A handsome bag is also made of satin in two colors, dull-red and pale-blue being a pretty combination. A square bag is first made of

dull-red, the ends and top being pale-blue; புற்றம்

shirr the square piece at each end, and the top to form a ruffle, then run another shirring through the middle to drape it gracefully.

The pale-blue satin ends are slightly gathered dil

and sewed on in an ordinary seam, while the top after being sewed to the gathered top of the square bag has a drawing-string inserted to close the top, leaving a standing frill. A ribbon passes over the shirring through the middle of the square red bag, passing on to the top of the pale-blue bag, where it finishes in a bow. If preferred, the square bag can be made of brocaded material, and the top

and sides of plain silk or satin. FIG. 8.-SOFA PILLOW.


The beautiful work-basket illustrated in Fig. 9 The design for a sofa pillow, illustrated in Fig. is made of fine white wicker-work, and is four 8, is recommended as excellent for a detachable and a half inches high, twelve and a quarter inches cover, since it can be frequently washed and again long, and eleven inches broad. It is lined with basted on, looking “as good as new," an invalu- wine-colored velvet. The sides and bottom are able quality in articles destined for rooms in con- slightly interlined with wadding, and show the stant use. The foundation is ecru linen, em- filoselle silk embroidered border. A strip of broidered with dark-red crewel-wool. If preferred, yellow congress canvas ornamented with red however, it can be made of cloth or satin, embroidered with filoselle silk. In that case the choice of colors must be left to indi. vidual taste. The color of the lining, cord, and tassels must correspond with that of the embroidery.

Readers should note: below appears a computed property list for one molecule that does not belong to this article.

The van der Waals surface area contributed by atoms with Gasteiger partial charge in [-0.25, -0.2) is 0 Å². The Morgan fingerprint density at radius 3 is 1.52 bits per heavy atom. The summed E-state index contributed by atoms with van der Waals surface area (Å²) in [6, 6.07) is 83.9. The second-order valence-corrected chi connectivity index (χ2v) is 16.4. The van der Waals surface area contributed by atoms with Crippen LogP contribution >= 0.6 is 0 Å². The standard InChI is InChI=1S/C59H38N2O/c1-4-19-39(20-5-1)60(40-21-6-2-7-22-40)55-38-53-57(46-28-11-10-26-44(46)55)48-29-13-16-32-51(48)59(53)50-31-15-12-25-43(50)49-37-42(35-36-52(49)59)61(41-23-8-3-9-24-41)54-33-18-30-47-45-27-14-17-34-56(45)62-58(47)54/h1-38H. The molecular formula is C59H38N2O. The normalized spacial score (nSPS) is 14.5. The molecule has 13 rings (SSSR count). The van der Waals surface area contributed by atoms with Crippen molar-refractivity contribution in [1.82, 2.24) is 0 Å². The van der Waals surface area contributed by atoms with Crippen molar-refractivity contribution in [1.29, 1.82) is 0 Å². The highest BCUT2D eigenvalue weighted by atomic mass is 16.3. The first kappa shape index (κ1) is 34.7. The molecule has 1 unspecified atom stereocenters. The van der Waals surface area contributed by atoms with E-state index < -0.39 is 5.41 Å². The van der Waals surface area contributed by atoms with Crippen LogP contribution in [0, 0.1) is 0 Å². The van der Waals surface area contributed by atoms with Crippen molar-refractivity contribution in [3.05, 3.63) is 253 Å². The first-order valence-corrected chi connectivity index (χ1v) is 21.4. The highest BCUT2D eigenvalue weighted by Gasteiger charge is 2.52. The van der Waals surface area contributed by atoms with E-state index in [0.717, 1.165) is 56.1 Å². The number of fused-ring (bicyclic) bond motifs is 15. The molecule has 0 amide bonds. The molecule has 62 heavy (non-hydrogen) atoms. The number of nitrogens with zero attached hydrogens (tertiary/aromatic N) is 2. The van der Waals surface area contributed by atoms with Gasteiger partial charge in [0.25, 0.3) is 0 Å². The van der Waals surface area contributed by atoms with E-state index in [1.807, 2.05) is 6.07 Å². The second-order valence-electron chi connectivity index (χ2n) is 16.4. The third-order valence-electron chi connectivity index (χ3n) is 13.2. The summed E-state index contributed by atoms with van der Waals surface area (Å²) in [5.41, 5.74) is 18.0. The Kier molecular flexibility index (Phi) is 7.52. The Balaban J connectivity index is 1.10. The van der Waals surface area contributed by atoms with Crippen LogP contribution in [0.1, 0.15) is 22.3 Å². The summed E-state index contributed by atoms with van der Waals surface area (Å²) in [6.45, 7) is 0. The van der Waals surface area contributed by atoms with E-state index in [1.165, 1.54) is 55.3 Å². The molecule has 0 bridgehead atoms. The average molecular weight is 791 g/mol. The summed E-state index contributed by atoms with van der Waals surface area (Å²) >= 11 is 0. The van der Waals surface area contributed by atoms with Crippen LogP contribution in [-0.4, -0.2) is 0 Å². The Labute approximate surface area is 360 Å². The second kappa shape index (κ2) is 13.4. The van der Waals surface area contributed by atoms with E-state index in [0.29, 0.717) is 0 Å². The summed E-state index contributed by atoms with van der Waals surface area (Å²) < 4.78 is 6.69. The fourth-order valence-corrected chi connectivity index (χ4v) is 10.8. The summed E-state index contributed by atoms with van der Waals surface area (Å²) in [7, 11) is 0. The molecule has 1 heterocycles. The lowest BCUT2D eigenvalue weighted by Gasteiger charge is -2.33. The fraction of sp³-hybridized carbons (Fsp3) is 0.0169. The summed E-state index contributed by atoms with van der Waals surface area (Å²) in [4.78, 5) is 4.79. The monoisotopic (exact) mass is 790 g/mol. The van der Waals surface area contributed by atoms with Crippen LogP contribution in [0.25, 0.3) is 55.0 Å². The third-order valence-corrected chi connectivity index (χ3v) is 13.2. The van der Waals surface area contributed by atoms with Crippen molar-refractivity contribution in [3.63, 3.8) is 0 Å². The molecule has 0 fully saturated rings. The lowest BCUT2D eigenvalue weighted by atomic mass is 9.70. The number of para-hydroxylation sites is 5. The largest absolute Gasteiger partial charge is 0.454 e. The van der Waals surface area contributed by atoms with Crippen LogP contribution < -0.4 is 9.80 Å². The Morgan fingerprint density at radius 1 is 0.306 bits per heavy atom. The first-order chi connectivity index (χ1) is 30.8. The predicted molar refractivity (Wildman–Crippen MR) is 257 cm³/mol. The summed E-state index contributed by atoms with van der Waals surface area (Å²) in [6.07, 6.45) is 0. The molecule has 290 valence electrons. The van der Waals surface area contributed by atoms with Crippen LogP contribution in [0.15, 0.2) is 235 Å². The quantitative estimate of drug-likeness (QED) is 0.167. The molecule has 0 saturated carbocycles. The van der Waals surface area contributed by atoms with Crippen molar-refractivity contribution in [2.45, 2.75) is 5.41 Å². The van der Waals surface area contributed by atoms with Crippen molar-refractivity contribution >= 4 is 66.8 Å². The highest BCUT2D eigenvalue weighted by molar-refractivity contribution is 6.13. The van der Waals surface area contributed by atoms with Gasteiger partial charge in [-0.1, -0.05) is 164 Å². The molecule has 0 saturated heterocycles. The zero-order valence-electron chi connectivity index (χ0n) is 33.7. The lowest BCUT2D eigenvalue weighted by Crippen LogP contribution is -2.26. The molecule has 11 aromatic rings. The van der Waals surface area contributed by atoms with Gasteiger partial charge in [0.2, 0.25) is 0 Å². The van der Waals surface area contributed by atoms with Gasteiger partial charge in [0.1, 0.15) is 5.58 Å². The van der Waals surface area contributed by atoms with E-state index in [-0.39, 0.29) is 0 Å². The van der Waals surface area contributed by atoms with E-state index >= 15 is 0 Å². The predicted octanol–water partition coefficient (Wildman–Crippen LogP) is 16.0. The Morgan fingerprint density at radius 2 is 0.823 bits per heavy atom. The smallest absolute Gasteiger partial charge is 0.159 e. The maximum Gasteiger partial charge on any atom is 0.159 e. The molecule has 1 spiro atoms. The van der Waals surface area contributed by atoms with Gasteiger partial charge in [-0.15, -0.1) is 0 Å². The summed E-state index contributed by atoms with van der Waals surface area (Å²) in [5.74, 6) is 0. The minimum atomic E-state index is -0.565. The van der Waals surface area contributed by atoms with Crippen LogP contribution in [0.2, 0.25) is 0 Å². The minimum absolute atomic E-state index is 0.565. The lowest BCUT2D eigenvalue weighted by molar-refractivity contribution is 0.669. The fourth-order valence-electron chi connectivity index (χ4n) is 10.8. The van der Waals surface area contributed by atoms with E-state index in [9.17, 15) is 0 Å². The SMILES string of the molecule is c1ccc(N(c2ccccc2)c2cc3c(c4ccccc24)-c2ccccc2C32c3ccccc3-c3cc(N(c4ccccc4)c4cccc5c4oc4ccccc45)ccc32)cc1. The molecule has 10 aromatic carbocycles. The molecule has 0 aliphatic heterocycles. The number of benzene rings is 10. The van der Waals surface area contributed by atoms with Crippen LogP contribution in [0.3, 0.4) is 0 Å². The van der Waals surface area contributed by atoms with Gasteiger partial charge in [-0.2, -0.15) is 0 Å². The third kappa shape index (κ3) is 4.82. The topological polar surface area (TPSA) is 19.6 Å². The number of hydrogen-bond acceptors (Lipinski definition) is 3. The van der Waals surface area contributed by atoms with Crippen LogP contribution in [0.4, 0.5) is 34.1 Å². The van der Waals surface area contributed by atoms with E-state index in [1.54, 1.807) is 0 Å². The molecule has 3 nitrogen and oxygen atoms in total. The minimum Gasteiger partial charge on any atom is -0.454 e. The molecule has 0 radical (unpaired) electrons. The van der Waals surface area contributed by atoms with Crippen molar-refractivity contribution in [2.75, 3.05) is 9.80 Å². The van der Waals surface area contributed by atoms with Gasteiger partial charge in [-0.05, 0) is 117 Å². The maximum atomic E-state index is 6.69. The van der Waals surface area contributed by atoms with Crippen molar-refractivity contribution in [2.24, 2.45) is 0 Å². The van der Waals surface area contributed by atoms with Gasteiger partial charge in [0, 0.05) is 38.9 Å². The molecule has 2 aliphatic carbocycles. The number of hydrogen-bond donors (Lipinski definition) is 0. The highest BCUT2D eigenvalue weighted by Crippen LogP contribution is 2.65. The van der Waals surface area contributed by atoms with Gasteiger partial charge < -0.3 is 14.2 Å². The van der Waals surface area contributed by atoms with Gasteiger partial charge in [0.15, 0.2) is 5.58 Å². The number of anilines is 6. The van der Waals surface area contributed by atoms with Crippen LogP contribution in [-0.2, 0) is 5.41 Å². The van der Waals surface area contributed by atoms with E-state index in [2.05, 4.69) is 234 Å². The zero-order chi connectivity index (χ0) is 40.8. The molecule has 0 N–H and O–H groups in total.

HAND-BAGS. The fancy for carrying bags in the hand has led to the invention of a great many designs for these useful and pretty articles.

One, whose effect is very quaint, is made from an oblong piece of greenish-gray straw doubled in half and lined with dark-red or olive-green silk, which forms a puff at each side and is gathered together with silk strings. The straw is then embroidered with

F.v. 9.-WORK-BASKET WITH COLORED EMBROIDERY. crewels, or painted to suit the owner's taste.

Another favorite pattern is made of a strip of stitches and small figures of trees in olive-colored Macramé lace, lined with silk or satin of any crewel edges the border on both sides at the shade that pleases the maker, and drawn up at the bottom. Plaited lace of yellow or gray tint two and a half inches wide and a border two inches blue silk. The cloth stripes are two inches wide deep form the outer trimming. The handle has and twenty-four inches long, and should be em